Think about that when you read Paul telling us that Christ has been raised and enthroned above every principality and every power, human and demonic, and it’s all been put under His feet. And He’s the head of the church, and He’s following the church with all the power they need to fulfill His Great Commission and remain steadfast in the evil day until Jesus comes back.
Remember, in Acts 19:18–19, many of these people came out of the occult, and they burned their spell and magic books. So, Tim Chester is right here. Power was a big thing in Ephesus, which was an occult center, and the Ephesians would’ve felt surrounded by alien forces. They would’ve felt weak and vulnerable.
So, Paul prays that they would realize the power that they have as Christians. Do you realize the exceedingly great power that’s at work in you who believe—the same power that raised Jesus from the dead, the same power that enthroned Him at the right hand of God, the same power that has given Him authority and put everything under His feet? That is a reality right now. Jesus is reigning, but there will be a manifestation of that reign in a millennial kingdom for a thousand years at the end of history, when it will be proved that all things are under His feet. And every knee will bow and every tongue confess.
And Jesus Christ, right now, is the head of the church—the Christ who is full of fullness and therefore is able to fill us with everything we need. That’s Paul’s parting shot. Hey, I’m praying that you would recognize that God’s power—His power that triumphed over death, belittled cosmic forces, made the world His footstool, and fuels the church with unstoppable power—is yours. From 9 to 12 in the morning, from 12 to 6 in the afternoon, from 6 to 9 the next morning, it’s available to you. Look at all that God has conquered, and realize that He’s leading you in triumph.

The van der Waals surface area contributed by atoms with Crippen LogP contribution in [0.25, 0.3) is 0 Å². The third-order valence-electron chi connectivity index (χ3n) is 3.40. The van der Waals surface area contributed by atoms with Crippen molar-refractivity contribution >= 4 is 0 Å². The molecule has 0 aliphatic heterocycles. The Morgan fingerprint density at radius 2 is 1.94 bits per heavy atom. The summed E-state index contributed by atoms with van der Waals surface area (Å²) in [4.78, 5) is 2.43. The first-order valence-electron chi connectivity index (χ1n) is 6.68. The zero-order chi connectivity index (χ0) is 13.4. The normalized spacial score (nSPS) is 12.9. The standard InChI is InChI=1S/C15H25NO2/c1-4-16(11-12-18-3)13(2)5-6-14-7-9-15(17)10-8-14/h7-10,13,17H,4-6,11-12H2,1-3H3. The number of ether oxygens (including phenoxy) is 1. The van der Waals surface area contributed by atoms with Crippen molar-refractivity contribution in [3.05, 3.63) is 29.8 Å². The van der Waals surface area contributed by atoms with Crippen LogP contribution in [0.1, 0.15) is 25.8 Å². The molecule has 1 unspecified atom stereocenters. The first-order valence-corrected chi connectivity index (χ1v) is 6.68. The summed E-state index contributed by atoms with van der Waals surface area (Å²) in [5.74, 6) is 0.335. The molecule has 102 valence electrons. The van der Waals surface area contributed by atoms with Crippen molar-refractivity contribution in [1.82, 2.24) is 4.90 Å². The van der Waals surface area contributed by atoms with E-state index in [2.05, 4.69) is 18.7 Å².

Now, here’s what you don’t want to miss. Just quickly go to Colossians 1. I want you to eyeball this. Go to Colossians 1:11, because this is very interesting. This is where we’re going to stop. This is almost a parallel passage and a parallel prayer because remember, this is another prison epistle. So, what was on Paul’s heart for Ephesus was on his heart for Philippi and Colossi.
Look at what he says in verse 11 to the Colossians: I’m praying that you would be “strengthened with all might, according to His glorious power.” Stop. Here’s what I’m praying. I’m praying that His glorious power will strengthen you. The word “glorious” would have us at the power put on display in six days of creation. That’s the power that raised Jesus from the dead. That’s the power that split the Red Sea. That’s the power that fed the children of Israel for 40 years in the wilderness. That’s the power that made the sun stand still in Joshua’s day. That glorious power, it’s been given to you for . . . Did you notice “for”? Here’s the reason He gave you this glorious power. Now, at this point, I’m thinking it’s got to be big and it’s got to be bold. If this glorious power is available to me, I would expect God to have me live in the miraculous, something stupendous—where like I lead a 100,000 people to faith in Jesus Christ, something of that magnitude. But he doesn’t say that. What does he say? I pray that you’ll be “strengthened . . . according to His glorious power, for all patience and longsuffering.”